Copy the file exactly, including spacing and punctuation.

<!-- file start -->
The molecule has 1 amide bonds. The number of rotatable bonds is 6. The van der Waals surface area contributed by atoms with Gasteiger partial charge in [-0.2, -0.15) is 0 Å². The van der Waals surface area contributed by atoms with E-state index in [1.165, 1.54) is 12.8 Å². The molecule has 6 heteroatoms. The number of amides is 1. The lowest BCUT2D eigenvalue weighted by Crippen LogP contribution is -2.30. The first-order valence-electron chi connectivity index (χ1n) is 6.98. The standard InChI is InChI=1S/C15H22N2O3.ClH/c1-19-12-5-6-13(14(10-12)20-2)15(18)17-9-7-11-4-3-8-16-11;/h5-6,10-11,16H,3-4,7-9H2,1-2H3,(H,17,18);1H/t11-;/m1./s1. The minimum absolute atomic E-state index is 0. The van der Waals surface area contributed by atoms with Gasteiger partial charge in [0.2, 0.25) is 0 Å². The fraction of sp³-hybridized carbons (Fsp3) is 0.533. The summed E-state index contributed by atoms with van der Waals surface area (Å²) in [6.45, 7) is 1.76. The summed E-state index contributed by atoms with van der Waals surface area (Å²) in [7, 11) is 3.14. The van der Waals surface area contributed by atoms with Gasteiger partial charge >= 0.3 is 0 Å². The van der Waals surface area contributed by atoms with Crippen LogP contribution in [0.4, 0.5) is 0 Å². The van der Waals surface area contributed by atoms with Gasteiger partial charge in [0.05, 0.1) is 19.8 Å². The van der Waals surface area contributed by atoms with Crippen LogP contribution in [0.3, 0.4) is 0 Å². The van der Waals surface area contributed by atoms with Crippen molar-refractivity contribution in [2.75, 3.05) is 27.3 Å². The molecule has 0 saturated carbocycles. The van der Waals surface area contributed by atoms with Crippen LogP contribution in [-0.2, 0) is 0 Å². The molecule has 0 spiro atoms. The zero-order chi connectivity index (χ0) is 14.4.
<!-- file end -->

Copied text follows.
The molecule has 1 amide bonds. The number of rotatable bonds is 6. The van der Waals surface area contributed by atoms with Gasteiger partial charge in [-0.2, -0.15) is 0 Å². The van der Waals surface area contributed by atoms with E-state index in [1.165, 1.54) is 12.8 Å². The molecule has 6 heteroatoms. The number of amides is 1. The lowest BCUT2D eigenvalue weighted by Crippen LogP contribution is -2.30. The first-order valence-electron chi connectivity index (χ1n) is 6.98. The standard InChI is InChI=1S/C15H22N2O3.ClH/c1-19-12-5-6-13(14(10-12)20-2)15(18)17-9-7-11-4-3-8-16-11;/h5-6,10-11,16H,3-4,7-9H2,1-2H3,(H,17,18);1H/t11-;/m1./s1. The minimum absolute atomic E-state index is 0. The van der Waals surface area contributed by atoms with Gasteiger partial charge in [0.2, 0.25) is 0 Å². The fraction of sp³-hybridized carbons (Fsp3) is 0.533. The summed E-state index contributed by atoms with van der Waals surface area (Å²) in [6.45, 7) is 1.76. The summed E-state index contributed by atoms with van der Waals surface area (Å²) in [7, 11) is 3.14. The van der Waals surface area contributed by atoms with Gasteiger partial charge >= 0.3 is 0 Å². The van der Waals surface area contributed by atoms with Crippen LogP contribution in [0.4, 0.5) is 0 Å². The van der Waals surface area contributed by atoms with Gasteiger partial charge in [0.05, 0.1) is 19.8 Å². The van der Waals surface area contributed by atoms with Crippen LogP contribution in [0.3, 0.4) is 0 Å². The van der Waals surface area contributed by atoms with Crippen molar-refractivity contribution in [2.75, 3.05) is 27.3 Å². The molecule has 0 saturated carbocycles. The van der Waals surface area contributed by atoms with Crippen LogP contribution in [-0.2, 0) is 0 Å². The molecule has 0 spiro atoms. The zero-order chi connectivity index (χ0) is 14.4.